Ulbson spent an afternoon drinking soda and
blackberry brandy, sent his uniform to the station
house by a messenger and went borne in a cab.
Uorae-Dealer Carroll' Stable Afire.
(srxciAi, to tue evxhino would.
Elizabeth, N. J., Nov. 11. The extensive sta
bles of James Carroll, a New York horse desler.
In this city, were partly destroyed by fire this
morning. Fifty horses were taken out uninjured.
Carroll's loss Is over $3,000.
Major Way Escape Again,
fsrr-ciiL to tue iveninq would.
New Bbonbwick, N, J. , Nov. 11. Major A. M.
Way. the defaulting Empire Loan Secretary, baa
again escaped and has none to New York, lie had
been at his home five days and no attempt was
made to arrest him.
Not nn Anarchist In tbe Morning.
nieronymus Drerslgacher, who waa arrested on
a charge ot shouting "Let's go for tho police 1"
and proclaiming himself an Anarchist as the pro
cession went by last night, denied that he had
done either to-day at the Jefferson Market Court
sad was discharged. Ue is a furrier at 40 Howard
May Be He'll Marry the Girl.
The examination of Dr. C. W. Q off, of New York,
charged with having abducted Kitty McKernan,
will take place before Ju-tlce Vaugh, at Btspletou,
this afternoon. Dr. Uoff hinted to a reporter this
morning In his cell thst he was willing to marry
Kitty 11 she would consent.
Ill Fnte Htlll a .Mystery.
No tidings hate yet been had of Meyer Brower,
of Mamaroneck, who stirted In a boat laat Friday
to go to the residence of Alexander Taylor, the
banker, ot this city, on the Bonnd. near by, A
hurricane struck lirower's boat and probably cap
sized it and drowned blm.
Huapected of Burglarious Design.
Policeman Carter arrested Jacob Lang, of 138
Eldrldge street, st Fifth avenue and Twentieth
street last night and found In hla pockets a lot of
tools suitable for breaking Into houses. Lang was
committed for six months at the Jeff erson Market
Failure In tho Cotton Exchange.
Mr. Haura, a large cotton broker, assigned to
day, lie gave several preierences amounting to
Keturn with the Season.
IDrom tkt Ban Vanef seo Atta,)
The fellow who eat a quail a day for thirty days
and wins a bet of $3 ha appeared as the usual per
nicious forerunner of a hard Eastern winter. Any
body can eat a quail a day easier than anybody can
suppress tbe fools who think It Is a remarkable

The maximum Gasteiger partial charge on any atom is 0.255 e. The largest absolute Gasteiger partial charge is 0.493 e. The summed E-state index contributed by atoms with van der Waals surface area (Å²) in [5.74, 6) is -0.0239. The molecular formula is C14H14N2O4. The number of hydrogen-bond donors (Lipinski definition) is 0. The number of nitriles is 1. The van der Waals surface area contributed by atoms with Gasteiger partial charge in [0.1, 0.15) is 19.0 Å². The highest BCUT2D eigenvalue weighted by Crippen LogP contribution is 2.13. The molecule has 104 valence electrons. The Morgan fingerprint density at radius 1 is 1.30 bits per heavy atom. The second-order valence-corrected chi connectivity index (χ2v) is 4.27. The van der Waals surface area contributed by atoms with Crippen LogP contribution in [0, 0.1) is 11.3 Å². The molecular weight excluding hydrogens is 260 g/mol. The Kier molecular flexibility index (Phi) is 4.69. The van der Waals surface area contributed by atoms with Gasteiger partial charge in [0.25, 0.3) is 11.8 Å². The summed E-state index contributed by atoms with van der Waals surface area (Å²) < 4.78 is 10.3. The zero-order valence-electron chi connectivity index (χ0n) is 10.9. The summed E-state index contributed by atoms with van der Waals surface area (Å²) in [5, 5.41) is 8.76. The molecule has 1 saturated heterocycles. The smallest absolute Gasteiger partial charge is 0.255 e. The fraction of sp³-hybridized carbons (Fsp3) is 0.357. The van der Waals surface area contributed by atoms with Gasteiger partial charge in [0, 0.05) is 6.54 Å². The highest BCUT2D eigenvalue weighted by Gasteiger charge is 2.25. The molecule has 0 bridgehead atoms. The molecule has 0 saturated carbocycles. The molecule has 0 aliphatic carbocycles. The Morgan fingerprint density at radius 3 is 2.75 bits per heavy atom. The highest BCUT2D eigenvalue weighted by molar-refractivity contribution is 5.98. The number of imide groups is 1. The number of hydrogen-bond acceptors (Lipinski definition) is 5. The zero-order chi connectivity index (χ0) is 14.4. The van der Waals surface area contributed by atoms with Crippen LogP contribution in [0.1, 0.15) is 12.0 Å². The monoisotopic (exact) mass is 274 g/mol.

thing to do.
True of Other.
From ( Blng Aastfo K,p,lltcan.
Mrs. Potter's stage dresses are said to be a rev
elation." Most actresses' costumes are. They re
veal the wearer.
1 1
Hure Cure.
tVoti Ma .BMlei. Osurisr. ,
There Is no better enre for dyspepsia Loan the
taoa-Udgs tut titers U nothing to sat In to aoue.
BssBBSassH'iiasf &JI1S-V tUt rdiKZfrMllf 1&.X.. ift? ,
Mar Than 103,000 Nburea at Reading '
Traded In Up lo Noon. I
The bulls bad things all their own way this I
morning and made it hot for the shorts. Over
one hundred and three thousand shares of
Beading were traded in np to noon, and Kl
tho stock jumped 3 points to 071. This
movement carried up everything, and some
of the specialties lumped 2 to 4 per cent.
Tho boars wore thoroughly disheartened,
and fairly scrambled 01 or each other to
Opn, Utah, Xw. Cfosfa
Canada Bonthern 67 57JJ 57 07J
Csnsdlan Psduc ASH MX UU m3
tontrsl PsUflo . , 3Ut 31fi SOS 3 ill
Clove., Col., Cln. A ind M 54V 64 si3
Cliepi.sk A Ohio 3 a 2 9
Chic, Ilnr. AOulncr liHX 129 158W lw 1
Chicago A N'ortliwoit,, loaV 1 i9' 1"82 JO'ju
Chie., Mil. ANt. Paul 7J? 74 73 7J8
Chic, Itock la. 4 Pse 11 IU llb'J ll'.i MS
Col. Allocking Val 214 231J 23)5 i?3 t
Colorsiio & II .ckln Coal 0 31 'jtfl wjjj
Colorado Coal A Iron 3t 33 3 33"
Consolldstw) ! 74M 74). 74U 74U
Del., Lack. A Western 128) lTOjJ 138 1305 t
Uelsirsre A Hudson., 103 103H 103 103 j
l)enor A lllo Grsnde.. gJTf 332 , 23' Mil
Denver A Illo Grand pfd 6SW 68'J CH)J eat!
K. T.nn.. Va. AGs. . ....... 11W 11K liS 115
K. Twin.. Vs. AUa.lstpfd,.. M (i.i'1 63 63i
K. Tenn., Vs.A Us. tldpfd... 23M l!Ci 2JW 2,5
LoulsTillsANsshvUle.,,,, &8ll (10 tw2 531
Lake Khore 04'? 0K !) 9jS
Like Erie A Western pfd . ... 40), 47M 4014 Jn
Louisville. N. Alb. A Cblcsgo. 4J 43 . 43 431?
Long- Inland , VI til VI 1
Mlenlasn Central 1KJ 111 DO ui
Mil., L. H. A Western...,, 80VJ 80)4 80U HSU
Mil.. L. 8. A Western pfd 106 103U 103 10V?
Minneapolis A St. Louis ll'V 10V 10U ni
Mlnnespolls A St. Louis pfd.. 'JIM 31)J 3lQ 311)
Missouri Psclfle 87'J HJV 87W Ma
Missouri. Ksnsss A Teiss 18? 1 18)3 19
Nash,. Chstu. A St. Louis.... 7712 7'JM Vi fgu
New Jersey Central 70 76)5 7S 708
New York Central 107J 107 107? 107(!
New York A New England 3'JV 40,'J 30V J J
N. Y.,Chlo. A bt. Louis,. .... 17)7 11H 17? 171
N. Y Chlcss-o A St.Lnnls pfd 2U 2S) 29iJ Jjff
N. Y Uke Erie A Western,. 37)2 '-H WZ & 1
N. Y UKrie A Western pfd. 04 83)5 64 6W
N. Y. Bnsq. A Western 0)4 9'i OX oij
New York. Hniul. A West. pfd. 80'4 31)2 SO? 81lf
NorfolkAWestern...,. 13)4 16M 13)4 19)2
Norfolk A Western pfd 41? 43W 41W 42 1?
Northern Psclrlc 21 X 21)2 31U llj
Northern Psclflo, pfd 43. 4X 43)J 4l3
Ohio A Mississippi 2JV 34 23W 34
Ores-oil KsIIkst A NsTlastlon. V0 VOX VO VOX
Oregon Transcontinental l&X 18) 18W lt)ir
Oregon improvement 881 jojiJ 33U juij
PhirsdelpblsA Readimr...,,.. OV'J eg tiff tm , -
I'eoris, fjecstnr A KTsnsrllle, Ulii 22X 33)4 33)1 'If
lUenmond A WestPolntTer.. 34U 33K 3tSI 2iU
Klch. A West Point Ter. pfd.. 69V 60 X &8 69 )1
Ht. Paul A Omaha auj 40X SSJJ d?
Ht. Psnl A OmsllA pref. ...... 108X 108)4 108)4 108)3
St. Psnl, Minn. A Slinltob.. 110)4 111 HOiJ 111 W
Bt. LoulsASsn Francisco..... 30 8(1 39K 85V M